That doesn't mean that you will not be successful. You may be able to take better care of a poncho than I can. I might convert an old tent fly to be used as a poncho/pack cover for the warmer months and try it, but I doubt that I depend on it to protect me from the rain. It might make a good temp shelter/poncho for my survival kit that I use on dayhikes. Now that I think about it I believe that I might just make one for the survival kit. :)

Aussie Nutter
2005-04-02, 02:52
I just had a US poncho sent over for me and i was wondering if anyone has used one as a hammock tarp as it seems just big enough but i havent tried it yet. Its always handy to have multi use gear, if something gets damaged you have a substitute.

bearbag hanger
2005-04-02, 11:05
I've tried using a poncho as a canopy for the HH. Always managed to screw up what I did with the hood and rain would usually find it's way through that point.

But, I've had very good luck using the poncho as an undercover. In my case a Integral Design Sil-poncho. More versatile than the HH undercover. The IDSilPoncho has shock cord on the back edge which allows it to be gathered up and plenty of tie outs to attached to the HH using the JacksRBetter attachment system. I put the back edge near my head and the un-shock corded edge goes down by the feet. There are tie outs near the HH stablizing lines and am able to get a close, but not too close, fit. Would be better if the IDSilPoncho had shock cord on the front edge as well. It helps make the HH much warmer than without it. And keeps the JacksRBetter quilt dry when I'm using it. I think using the IDSilPoncho by itself, for me at least, makes my HH comfortable down to about 60 degrees.

GregH
2005-04-02, 11:43
While I'm all for multi-use, I wouldn't want to risk the 'roof over my head.' Especially since silnylon flys, ponchos, et al, are available, light, and pack down to nothing.

Blues Brothers
2005-10-03, 15:39
Hey SGT Rock...

I was wondering if you had any feedback on your hammock tarp/poncho. ....

Does it leak through the head hole when used as a tarp?
Do you sweat like crazy when wearing the poncho while hiking?
Do you find yourself still carrying a rainsuit or pack cover?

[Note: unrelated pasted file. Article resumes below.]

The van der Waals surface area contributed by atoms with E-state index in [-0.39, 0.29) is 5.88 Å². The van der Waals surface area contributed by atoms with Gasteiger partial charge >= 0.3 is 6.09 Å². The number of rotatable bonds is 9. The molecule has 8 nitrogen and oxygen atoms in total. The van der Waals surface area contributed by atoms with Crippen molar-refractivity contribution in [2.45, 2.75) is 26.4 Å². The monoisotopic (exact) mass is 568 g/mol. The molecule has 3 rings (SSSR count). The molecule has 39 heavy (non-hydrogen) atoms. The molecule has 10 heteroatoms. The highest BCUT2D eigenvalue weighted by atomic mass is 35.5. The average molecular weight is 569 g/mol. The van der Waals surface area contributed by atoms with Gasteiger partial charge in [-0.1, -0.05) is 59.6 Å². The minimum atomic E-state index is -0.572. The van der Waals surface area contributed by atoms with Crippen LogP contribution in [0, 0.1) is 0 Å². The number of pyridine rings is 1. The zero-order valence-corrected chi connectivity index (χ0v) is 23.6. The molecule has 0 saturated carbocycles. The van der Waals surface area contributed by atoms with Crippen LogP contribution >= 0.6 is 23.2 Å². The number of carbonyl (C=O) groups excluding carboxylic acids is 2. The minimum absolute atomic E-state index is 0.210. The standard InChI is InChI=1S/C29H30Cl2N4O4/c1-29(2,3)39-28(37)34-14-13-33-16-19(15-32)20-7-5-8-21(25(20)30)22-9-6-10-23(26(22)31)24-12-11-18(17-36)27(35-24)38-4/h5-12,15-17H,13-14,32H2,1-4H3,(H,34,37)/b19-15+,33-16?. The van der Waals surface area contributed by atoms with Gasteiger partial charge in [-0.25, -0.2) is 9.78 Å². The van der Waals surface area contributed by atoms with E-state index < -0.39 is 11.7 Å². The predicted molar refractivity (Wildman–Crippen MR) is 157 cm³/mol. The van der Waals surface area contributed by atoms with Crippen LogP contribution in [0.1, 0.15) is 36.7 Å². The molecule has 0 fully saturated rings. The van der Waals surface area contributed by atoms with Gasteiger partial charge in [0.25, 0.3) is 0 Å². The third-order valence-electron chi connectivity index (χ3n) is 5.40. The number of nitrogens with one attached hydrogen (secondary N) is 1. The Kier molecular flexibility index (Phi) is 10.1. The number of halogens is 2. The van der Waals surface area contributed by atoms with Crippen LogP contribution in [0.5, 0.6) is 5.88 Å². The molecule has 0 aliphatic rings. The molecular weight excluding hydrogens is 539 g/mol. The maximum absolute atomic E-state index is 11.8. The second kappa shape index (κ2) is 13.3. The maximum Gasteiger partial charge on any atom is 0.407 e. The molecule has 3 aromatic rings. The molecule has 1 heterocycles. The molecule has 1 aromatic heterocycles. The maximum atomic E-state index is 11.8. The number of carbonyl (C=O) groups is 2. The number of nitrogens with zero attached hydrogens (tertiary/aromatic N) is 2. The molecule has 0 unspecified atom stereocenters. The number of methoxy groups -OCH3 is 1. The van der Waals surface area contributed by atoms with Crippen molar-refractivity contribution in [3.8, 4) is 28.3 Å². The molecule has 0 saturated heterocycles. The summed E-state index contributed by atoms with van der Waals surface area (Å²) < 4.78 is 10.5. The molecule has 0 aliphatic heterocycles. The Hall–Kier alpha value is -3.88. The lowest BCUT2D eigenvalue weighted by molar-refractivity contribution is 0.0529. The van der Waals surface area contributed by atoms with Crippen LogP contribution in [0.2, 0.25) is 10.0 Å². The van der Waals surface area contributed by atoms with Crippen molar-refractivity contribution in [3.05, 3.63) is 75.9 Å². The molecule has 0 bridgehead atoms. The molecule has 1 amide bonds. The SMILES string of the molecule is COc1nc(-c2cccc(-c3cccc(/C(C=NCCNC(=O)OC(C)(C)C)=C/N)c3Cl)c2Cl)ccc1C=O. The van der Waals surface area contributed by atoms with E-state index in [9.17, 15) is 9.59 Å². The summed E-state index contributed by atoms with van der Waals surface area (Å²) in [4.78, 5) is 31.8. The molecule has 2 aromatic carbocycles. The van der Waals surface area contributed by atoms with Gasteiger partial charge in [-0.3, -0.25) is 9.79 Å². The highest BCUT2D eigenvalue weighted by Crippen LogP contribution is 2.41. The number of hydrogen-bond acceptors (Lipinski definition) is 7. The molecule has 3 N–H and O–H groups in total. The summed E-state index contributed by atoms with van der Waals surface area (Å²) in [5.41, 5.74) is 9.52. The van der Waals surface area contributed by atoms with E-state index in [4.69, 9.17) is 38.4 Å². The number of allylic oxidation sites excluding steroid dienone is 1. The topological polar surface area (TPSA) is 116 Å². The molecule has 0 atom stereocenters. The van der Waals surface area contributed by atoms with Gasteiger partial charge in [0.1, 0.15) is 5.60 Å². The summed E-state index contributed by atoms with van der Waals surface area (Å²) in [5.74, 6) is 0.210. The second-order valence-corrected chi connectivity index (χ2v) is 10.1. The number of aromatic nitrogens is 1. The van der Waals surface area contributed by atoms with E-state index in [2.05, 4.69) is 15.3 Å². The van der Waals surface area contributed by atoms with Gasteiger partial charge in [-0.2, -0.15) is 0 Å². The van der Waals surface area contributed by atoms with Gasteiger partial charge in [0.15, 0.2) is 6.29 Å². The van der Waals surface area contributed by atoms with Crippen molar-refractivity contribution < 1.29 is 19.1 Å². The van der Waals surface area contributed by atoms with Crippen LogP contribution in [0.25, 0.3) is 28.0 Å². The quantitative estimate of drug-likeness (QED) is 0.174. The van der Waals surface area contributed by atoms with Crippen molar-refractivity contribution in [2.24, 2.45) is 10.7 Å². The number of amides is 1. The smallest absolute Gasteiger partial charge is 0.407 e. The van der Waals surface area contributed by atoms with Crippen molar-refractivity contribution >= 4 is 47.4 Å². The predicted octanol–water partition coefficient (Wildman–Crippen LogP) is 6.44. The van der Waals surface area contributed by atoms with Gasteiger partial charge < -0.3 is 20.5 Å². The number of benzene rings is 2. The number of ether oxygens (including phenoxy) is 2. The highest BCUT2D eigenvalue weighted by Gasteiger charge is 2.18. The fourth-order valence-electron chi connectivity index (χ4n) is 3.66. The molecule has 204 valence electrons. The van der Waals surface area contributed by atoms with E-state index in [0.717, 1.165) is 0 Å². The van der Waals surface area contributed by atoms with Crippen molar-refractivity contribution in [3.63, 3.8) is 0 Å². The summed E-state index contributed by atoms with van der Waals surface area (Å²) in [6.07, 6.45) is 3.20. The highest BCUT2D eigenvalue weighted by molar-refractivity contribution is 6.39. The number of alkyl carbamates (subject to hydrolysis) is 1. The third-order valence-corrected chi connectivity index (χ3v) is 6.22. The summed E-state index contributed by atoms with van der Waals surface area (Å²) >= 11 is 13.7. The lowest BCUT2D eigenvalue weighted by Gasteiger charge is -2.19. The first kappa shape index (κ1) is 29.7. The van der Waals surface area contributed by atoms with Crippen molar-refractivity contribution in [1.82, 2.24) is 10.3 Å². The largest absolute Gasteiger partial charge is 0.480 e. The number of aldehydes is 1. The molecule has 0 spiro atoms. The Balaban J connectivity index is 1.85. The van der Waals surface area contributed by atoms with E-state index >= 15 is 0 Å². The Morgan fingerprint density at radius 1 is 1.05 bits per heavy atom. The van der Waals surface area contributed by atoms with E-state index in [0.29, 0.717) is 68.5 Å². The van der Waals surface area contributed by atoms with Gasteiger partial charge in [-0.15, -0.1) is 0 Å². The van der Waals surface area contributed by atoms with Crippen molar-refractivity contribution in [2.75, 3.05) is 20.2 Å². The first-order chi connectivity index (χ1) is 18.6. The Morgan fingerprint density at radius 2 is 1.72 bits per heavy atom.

Have you used the poncho/tarp by itself without the hammock (esp. in cold weather)?
Has the wear and tear of using it as a poncho caused holes?

I am trying to determine how to handle my pack cover, rainsuit, and the poncho/tarp (if I make one). I figure in the summer I won't need a rain suit or pack cover if I am carrying the poncho/tarp (I hope). The coldness of the winter will require me to take my rainsuit as an outer layer; however, I am uncertain if I can get away without a pack cover. I hate carrying a pack cover, but don't want my cordera pack to absorb 1 pound of water during a storm. Regardless, I want to make a bigger sil nylon fly for my hennessey to serve as a dining fly and to offer more protection in a windy storm. Just trying to figure out if making the fly into a poncho would give me any value. Thanks....

peter_pan
2005-10-03, 20:17
Blues Brothers,

You do not need a hood for an effective cape... just fold your tarp in half on the seam....find the center go out 8 inches or so to each side of the center and add a 8-10 inch ribbon....if you don't want the ribbons to dangle put a button on one side and a small loop on the other...the seam will make all the work self reinforcing...don't forget to re-seam seal....This works well on a square tarp of about 8x8...9x9 and 10x10 will probably drag, but feel free to try, experiment with binder clips and string on the clips... larger rectangles may be too awkward/and or drag, again testing is easy and non distructive with a couple of black binder clips....

This works real well on JRB 8x8 tarp with its diagonal seam....couple of additional buttons and loops and the front closes fairly well too... Carol Crooker of BPL.com is currently testing a tarp with these mods.... (you may need to be a member to read trip reports and or use BPL forums)

Realize to use this approach it is important to have a good hat that handles rain well like a Tilley.

But then I'm Biased.

Pan